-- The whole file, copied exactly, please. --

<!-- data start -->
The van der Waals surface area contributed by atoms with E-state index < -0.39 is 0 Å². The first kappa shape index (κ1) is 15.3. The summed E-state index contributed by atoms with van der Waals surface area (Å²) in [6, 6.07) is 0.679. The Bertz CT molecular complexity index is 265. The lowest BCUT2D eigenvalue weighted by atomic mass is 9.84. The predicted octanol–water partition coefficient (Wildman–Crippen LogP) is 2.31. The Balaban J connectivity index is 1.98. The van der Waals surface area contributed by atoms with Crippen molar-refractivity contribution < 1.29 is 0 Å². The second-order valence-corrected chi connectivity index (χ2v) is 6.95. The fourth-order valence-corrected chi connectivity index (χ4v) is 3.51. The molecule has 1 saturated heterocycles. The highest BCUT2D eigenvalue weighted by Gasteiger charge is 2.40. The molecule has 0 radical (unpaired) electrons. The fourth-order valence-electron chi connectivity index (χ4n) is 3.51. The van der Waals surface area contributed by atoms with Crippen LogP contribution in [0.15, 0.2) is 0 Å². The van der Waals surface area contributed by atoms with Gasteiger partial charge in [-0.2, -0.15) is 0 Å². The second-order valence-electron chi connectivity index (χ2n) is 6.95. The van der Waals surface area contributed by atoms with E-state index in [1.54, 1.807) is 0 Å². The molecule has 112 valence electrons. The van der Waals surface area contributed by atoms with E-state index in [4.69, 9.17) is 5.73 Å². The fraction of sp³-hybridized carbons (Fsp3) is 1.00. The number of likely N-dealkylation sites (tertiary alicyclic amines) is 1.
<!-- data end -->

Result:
The van der Waals surface area contributed by atoms with E-state index < -0.39 is 0 Å². The first kappa shape index (κ1) is 15.3. The summed E-state index contributed by atoms with van der Waals surface area (Å²) in [6, 6.07) is 0.679. The Bertz CT molecular complexity index is 265. The lowest BCUT2D eigenvalue weighted by atomic mass is 9.84. The predicted octanol–water partition coefficient (Wildman–Crippen LogP) is 2.31. The Balaban J connectivity index is 1.98. The van der Waals surface area contributed by atoms with Crippen molar-refractivity contribution < 1.29 is 0 Å². The second-order valence-corrected chi connectivity index (χ2v) is 6.95. The fourth-order valence-corrected chi connectivity index (χ4v) is 3.51. The molecule has 1 saturated heterocycles. The highest BCUT2D eigenvalue weighted by Gasteiger charge is 2.40. The molecule has 0 radical (unpaired) electrons. The fourth-order valence-electron chi connectivity index (χ4n) is 3.51. The van der Waals surface area contributed by atoms with Crippen LogP contribution in [0.15, 0.2) is 0 Å². The van der Waals surface area contributed by atoms with Gasteiger partial charge in [-0.2, -0.15) is 0 Å². The second-order valence-electron chi connectivity index (χ2n) is 6.95. The van der Waals surface area contributed by atoms with E-state index in [1.54, 1.807) is 0 Å². The molecule has 112 valence electrons. The van der Waals surface area contributed by atoms with E-state index in [4.69, 9.17) is 5.73 Å². The fraction of sp³-hybridized carbons (Fsp3) is 1.00. The number of likely N-dealkylation sites (tertiary alicyclic amines) is 1.